A new study conducted by the University of Tokyo further validates the accuracy of Oura Sleep Staging Algorithm 2.0.
“Oura has always had a relentless focus on accuracy and scientific validation, especially when it comes to sleep,” says Oura CEO Tom Hale. “Our latest validation paper comes from the University of Tokyo and the results are striking.”
Comparing the accuracy of the sleep staging algorithm on Oura Ring Gen 3 to polysomnography (PSG), the findings were highly favorable and bring further scientific credibility to Oura’s sleep tracking ability.
The results from this latest study align with and build upon the findings of prior studies examining the accuracy of Oura’s sleep staging algorithm, such as a recent study by the National University of Singapore.
Read the full paper in the peer-reviewed journal Sleep Medicine here.
Oura’s Ongoing Commitment to Accuracy
“In 2023, Oura rolled out our Sleep Staging Algorithm 2.0. At the time, it had been in development for years, and was independently validated against polysomnography,” says Hale. “But we weren’t just stopping there. Oura is committed to continuous improvement, so we’ve continued to test, validate, and improve our sleep staging algorithm since then.”
Polysomnography (PSG) is the gold-standard sleep lab test. It uses electroencephalography (EEG) to measure electrical brain waves to see which sleep stage you are in, and it also takes into account muscle activity and eye movements. While accurate, it requires an intensive setup with medical-grade equipment and can be costly and time-consuming.
96 healthy Japanese men and women between the ages of 20 and 70 were recruited for the University of Tokyo study.
Participants were asked to sleep in a designated hotel during their typical sleep schedule. For each night, participants were asked to wear three Oura Rings (one Gen2 ring, and two Gen3 rings, worn on the left and right hand, respectively) in addition to the PSG.
Additionally, participants were asked to complete a pre-sleep and post-sleep questionnaire to mark their bedtime, wake-up time, and any factors that may have affected their sleep.
Each participant could contribute with a maximum of three PSG nights.
The participants’ sleep data was segmented into 30-second epochs, to calculate validity measures, resulting in a total of 421,045 such segments for analysis. Each epoch serves as a discrete unit of time, allowing researchers to examine sensitivity, specificity, predictive value for sleep and wakefulness, and accuracy.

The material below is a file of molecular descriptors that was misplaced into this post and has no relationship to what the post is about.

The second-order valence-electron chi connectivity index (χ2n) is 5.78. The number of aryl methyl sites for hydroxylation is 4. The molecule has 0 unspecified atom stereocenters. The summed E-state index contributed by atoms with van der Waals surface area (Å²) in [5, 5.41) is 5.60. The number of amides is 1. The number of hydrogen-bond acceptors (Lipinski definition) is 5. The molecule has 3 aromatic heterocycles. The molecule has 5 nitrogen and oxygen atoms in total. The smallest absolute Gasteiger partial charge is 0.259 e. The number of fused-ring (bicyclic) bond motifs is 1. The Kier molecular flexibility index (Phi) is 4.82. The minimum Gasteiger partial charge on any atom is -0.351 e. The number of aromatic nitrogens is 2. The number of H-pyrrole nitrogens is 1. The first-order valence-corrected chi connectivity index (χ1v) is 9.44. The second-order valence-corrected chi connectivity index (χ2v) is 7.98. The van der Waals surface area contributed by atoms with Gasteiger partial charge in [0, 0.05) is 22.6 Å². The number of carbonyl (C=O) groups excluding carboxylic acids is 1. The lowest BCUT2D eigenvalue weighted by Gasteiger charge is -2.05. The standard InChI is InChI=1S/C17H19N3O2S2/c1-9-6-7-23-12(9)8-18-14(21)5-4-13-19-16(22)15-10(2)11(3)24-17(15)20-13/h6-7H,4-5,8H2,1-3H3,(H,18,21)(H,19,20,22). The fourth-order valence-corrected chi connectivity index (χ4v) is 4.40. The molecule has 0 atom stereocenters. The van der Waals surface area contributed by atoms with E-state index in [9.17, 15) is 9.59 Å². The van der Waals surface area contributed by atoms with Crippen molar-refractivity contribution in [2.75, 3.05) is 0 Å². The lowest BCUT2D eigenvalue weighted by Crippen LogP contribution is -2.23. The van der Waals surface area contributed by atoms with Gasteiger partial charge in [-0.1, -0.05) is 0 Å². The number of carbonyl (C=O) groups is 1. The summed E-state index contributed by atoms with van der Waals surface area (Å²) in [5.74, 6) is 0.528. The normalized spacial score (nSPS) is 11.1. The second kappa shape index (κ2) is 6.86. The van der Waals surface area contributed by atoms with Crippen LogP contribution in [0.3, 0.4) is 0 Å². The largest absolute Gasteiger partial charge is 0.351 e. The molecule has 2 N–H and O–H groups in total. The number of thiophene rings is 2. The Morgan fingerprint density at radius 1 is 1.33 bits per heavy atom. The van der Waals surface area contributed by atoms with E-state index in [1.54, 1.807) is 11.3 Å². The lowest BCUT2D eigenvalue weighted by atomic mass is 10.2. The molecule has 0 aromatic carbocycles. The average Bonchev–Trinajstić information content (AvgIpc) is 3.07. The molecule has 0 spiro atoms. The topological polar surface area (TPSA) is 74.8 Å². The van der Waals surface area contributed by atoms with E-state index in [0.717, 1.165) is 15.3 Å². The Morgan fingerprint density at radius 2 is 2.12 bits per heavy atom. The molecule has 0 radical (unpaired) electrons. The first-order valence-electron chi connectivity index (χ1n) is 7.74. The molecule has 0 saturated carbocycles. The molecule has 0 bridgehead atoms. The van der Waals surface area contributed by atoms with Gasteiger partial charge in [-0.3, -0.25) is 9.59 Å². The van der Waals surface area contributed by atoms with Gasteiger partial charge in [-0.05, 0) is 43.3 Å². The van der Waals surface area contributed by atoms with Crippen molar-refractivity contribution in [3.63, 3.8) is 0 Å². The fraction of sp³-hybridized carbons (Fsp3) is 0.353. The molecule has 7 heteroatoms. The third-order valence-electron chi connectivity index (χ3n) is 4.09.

The results were then analyzed.
Overall, Oura Ring “did not significantly differ” from PSG for the following measures:
- Time in bed
- Total sleep time
- Sleep onset latency
- Sleep period time
- Wake after sleep onset
- Time spent in light sleep
- Time spent in deep sleep
Sleep staging accuracy ranged between 75.5 % (light sleep) and 90.6 % (REM sleep). The Oura Ring had a sensitivity of 94.4 % to 94.5%. Results were similar between Oura Rings worn on the non-dominant and dominant hand.
The researchers concluded: “Oura has high sensitivity and specificity with almost perfect agreement with PSG for 2-stage sleep classification, and an inter-device reliability of 94.8 %.”
This exciting study, along with previous research, solidifies Oura’s status as a science-first sleep-tracking wearable.
“We pride ourselves on being the most accurate and trusted smart ring available and will always keep research and validation core to our mission,” Hale notes.
“As we expand beyond the boundaries of sleep, we are committed to aiming higher when it comes to validating Oura with scientific evidence and objective measures.”
This approach ensures that Oura remains at the forefront of technological advancements, continuously enhancing our capabilities and expanding our contributions to the broader field of health monitoring.
Read the full paper here.
*This study was partly funded by Oura but Oura did not take any role in data analysis or writing.